It will also be apparent that the present invention achieves a motor speed controller having a filter coefficient setting unit that operates on the filter coefficient relatively accurately and outputs the operation result to the main filter to suppress the resonance of said mechanical system, because the invention comprises a reference signal generating unit for outputting a reference signal including a frequency component lower than a predetermined frequency, a high-pass filter for passing the frequency component higher than the predetermined frequency superimposed on the speed detection value output by the speed detecting unit, an adding unit for adding the reference signal output by said reference signal generating unit and said frequency component having passed said high-pass filter, and an adaptive filter for receiving the output signal of said adding unit and said reference signal, operating on a filter coefficient for limiting the passage of said frequency component, and outputting the result to the main filter.

The present invention also comprises a reference signal generating unit for receiving the speed command value and outputting a reference signal having a predetermined bandwidth, and an adaptive filter for receiving the reference signal output .by said reference signal generating unit and the speed detection value output by the speed detection unit, operating on a filter coefficient for limiting the passage of the frequency component higher than the predetermined frequency superimposed on said speed detection value, and outputting the result to the main filter.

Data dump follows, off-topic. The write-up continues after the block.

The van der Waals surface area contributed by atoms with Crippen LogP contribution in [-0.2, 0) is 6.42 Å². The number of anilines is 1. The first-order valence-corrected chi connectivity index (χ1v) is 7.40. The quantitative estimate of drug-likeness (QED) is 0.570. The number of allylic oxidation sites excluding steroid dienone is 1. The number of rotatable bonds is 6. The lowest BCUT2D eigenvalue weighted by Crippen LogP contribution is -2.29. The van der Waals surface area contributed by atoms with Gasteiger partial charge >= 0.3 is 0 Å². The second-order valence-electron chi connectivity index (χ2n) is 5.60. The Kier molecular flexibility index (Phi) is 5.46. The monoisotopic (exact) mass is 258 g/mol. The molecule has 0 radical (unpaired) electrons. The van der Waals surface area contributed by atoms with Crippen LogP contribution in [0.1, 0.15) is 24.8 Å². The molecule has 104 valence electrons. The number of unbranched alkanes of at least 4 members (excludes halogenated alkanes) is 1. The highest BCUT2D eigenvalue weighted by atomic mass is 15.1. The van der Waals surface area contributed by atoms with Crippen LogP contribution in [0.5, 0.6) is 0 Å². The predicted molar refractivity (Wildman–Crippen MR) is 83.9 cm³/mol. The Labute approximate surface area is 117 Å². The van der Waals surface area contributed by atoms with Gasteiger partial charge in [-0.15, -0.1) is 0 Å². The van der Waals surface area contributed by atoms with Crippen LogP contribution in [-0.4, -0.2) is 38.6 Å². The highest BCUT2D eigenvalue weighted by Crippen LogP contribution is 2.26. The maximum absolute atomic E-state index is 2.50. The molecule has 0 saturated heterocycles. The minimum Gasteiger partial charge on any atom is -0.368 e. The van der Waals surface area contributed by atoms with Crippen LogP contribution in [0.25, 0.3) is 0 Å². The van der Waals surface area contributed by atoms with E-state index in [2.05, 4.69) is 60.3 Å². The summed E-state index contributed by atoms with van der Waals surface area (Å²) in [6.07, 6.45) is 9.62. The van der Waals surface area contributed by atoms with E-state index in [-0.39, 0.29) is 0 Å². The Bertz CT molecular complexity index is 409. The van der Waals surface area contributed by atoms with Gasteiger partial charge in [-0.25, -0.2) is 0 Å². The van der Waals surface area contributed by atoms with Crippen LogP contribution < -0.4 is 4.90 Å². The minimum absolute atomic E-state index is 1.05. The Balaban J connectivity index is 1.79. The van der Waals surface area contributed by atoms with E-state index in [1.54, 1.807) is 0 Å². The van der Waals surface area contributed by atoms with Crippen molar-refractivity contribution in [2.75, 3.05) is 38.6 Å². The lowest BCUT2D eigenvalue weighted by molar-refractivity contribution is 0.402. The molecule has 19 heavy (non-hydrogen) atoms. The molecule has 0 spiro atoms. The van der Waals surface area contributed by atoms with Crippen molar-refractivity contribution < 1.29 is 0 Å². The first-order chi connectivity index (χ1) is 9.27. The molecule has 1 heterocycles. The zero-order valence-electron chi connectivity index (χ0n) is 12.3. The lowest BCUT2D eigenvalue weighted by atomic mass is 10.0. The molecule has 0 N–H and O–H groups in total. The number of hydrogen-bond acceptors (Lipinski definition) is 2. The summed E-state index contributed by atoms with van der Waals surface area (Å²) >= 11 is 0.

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Classifications
U.S. Classification388/806, 388/910, 388/930
International ClassificationH02P29/00, G05B11/36, G05B13/02, G05B19/19, H02P23/00
Cooperative ClassificationY10S388/93, Y10S388/91, G05B19/19, G05B2219/41166, G05B2219/41232, H02P23/0045, G05B2219/41344
European ClassificationG05B19/19, H02P23/00D
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Sep 30, 1991ASAssignment
Owner name: MITSUBISHI DENKI KABUSHIKI KAISHA
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Effective date: 19910910